New Immune System Could Aid Transplants

Immune systems are notoriously intolerant of transplanted tissue. Although scientists have had some success in damping the immune response to prevent the rejection of animal organs, a team has now tried a more drastic strategy in mice: replace the immune system itself with the makings of one that accepts transplanted cells. The technique, reported in the latest issue of Science, will be tested next in baboons.

The most obstinate barrier to transplanting animal organs has been a carbohydrate molecule called aGal, which is attached to the surfaces of cells in all mammals except primates. When the human immune system encounters cells bearing aGal, it recognizes the transplant as foreign and begins to destroy it. John Iacomini and his colleagues at Massachusetts General Hospital and Harvard Medical School in Boston decided to tackle the aGal problem by forcing the immune system to replace its cells with ones that will tolerate aGal.

This could be done, they proposed, by drawing out a patient's bone marrow cells, then adding a gene to those cells for the enzyme galactosyltransferase (GT), which attaches aGal to the surface of the immune cells. Doctors would then reinject the GT marrow into the patient and allow the cells to form a new immune system that would recognize aGal as self, not foreign.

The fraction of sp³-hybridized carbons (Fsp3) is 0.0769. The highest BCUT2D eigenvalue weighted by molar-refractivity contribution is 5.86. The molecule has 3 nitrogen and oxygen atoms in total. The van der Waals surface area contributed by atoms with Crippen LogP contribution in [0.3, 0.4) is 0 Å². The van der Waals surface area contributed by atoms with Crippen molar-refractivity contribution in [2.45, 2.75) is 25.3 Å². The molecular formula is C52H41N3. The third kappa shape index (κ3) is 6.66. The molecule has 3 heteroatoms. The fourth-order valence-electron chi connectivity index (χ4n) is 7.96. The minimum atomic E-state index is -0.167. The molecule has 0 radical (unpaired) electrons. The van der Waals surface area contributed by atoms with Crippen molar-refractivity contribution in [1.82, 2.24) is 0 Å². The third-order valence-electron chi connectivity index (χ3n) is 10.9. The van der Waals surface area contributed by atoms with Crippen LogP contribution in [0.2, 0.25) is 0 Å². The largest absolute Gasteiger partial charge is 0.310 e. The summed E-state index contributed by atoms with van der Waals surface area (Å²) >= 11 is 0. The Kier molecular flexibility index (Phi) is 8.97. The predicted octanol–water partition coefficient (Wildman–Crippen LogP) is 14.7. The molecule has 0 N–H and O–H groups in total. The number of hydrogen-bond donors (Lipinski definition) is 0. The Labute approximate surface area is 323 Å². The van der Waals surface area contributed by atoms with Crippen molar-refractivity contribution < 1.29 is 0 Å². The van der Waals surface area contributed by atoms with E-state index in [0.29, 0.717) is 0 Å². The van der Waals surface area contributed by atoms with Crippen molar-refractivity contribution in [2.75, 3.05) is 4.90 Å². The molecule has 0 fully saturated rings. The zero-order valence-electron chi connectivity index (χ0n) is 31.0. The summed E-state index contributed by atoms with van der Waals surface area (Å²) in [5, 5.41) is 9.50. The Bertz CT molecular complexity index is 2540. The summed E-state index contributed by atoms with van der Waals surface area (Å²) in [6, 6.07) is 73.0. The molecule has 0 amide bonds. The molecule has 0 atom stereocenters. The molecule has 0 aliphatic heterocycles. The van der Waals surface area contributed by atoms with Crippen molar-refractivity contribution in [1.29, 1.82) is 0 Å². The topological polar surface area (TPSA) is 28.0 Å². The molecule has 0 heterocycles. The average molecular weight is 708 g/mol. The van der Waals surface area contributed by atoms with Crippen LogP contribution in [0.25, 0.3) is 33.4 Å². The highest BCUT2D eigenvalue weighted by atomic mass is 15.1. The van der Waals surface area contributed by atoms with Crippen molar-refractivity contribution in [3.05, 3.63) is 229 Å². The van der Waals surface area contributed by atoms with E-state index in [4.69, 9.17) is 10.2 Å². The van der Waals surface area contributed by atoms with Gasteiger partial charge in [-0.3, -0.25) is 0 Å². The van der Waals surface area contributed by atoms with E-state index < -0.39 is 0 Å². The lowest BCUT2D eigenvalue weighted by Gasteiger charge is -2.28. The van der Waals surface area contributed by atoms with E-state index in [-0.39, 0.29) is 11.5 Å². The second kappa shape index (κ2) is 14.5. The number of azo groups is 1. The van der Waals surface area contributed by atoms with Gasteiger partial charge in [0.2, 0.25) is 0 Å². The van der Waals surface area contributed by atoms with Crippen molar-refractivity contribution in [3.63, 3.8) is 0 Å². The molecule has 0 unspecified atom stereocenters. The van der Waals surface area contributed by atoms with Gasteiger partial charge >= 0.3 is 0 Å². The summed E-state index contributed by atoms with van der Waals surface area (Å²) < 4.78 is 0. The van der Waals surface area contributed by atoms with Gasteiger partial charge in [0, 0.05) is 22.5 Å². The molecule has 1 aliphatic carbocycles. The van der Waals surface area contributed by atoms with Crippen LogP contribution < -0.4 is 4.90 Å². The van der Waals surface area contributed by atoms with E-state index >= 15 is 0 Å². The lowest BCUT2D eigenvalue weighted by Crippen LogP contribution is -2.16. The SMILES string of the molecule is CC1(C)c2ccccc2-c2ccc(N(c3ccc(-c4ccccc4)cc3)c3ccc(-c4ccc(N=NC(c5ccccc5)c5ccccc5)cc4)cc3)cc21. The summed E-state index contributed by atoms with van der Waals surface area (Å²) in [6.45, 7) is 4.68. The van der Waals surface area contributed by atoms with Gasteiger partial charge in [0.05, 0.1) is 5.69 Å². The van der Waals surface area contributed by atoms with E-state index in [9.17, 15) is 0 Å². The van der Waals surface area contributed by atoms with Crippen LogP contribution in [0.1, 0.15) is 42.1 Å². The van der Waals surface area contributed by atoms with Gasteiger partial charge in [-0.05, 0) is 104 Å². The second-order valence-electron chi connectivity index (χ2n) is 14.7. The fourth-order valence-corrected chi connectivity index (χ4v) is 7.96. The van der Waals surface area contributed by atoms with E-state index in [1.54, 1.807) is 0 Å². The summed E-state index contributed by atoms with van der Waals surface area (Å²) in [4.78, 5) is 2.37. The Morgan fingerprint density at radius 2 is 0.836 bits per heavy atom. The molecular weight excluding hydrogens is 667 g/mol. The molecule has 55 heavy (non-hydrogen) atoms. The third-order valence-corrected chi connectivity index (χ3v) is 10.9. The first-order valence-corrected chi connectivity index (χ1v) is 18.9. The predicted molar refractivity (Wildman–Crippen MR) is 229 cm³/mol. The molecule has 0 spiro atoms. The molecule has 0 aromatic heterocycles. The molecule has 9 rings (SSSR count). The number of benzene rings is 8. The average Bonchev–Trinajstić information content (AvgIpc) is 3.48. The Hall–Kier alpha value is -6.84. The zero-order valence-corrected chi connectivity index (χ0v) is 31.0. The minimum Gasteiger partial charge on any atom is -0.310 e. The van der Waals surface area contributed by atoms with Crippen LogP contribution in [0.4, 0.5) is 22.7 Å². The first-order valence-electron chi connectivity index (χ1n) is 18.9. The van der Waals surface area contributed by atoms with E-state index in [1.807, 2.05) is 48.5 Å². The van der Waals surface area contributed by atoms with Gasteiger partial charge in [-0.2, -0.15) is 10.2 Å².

The researchers tested their idea with a mouse strain engineered to lack the GT gene. Like humans, these mice make an immune response to aGal. The researchers removed the animals' bone marrow, then replaced it in 12 mice with marrow cells containing the GT gene, while 13 others received marrow cells with a control gene. When the researchers measured natural antibody levels 15 weeks later, the control mice had as many antibodies to aGal as before the experiment. In contrast, mice with the GT gene made virtually no aGal antibodies--suggesting that the modified immune cells had indeed recognized aGal as self.

"This is a very significant advance," says Jeffrey Platt, an immunologist at the Mayo Clinic in Rochester, Minnesota. The finding, he says, "provides a potential avenue that would make xenotransplantation more feasible for humans." But making a human tolerate a pig heart is still years away, Iacomini says: "The first big challenge will be to get this to work in baboons."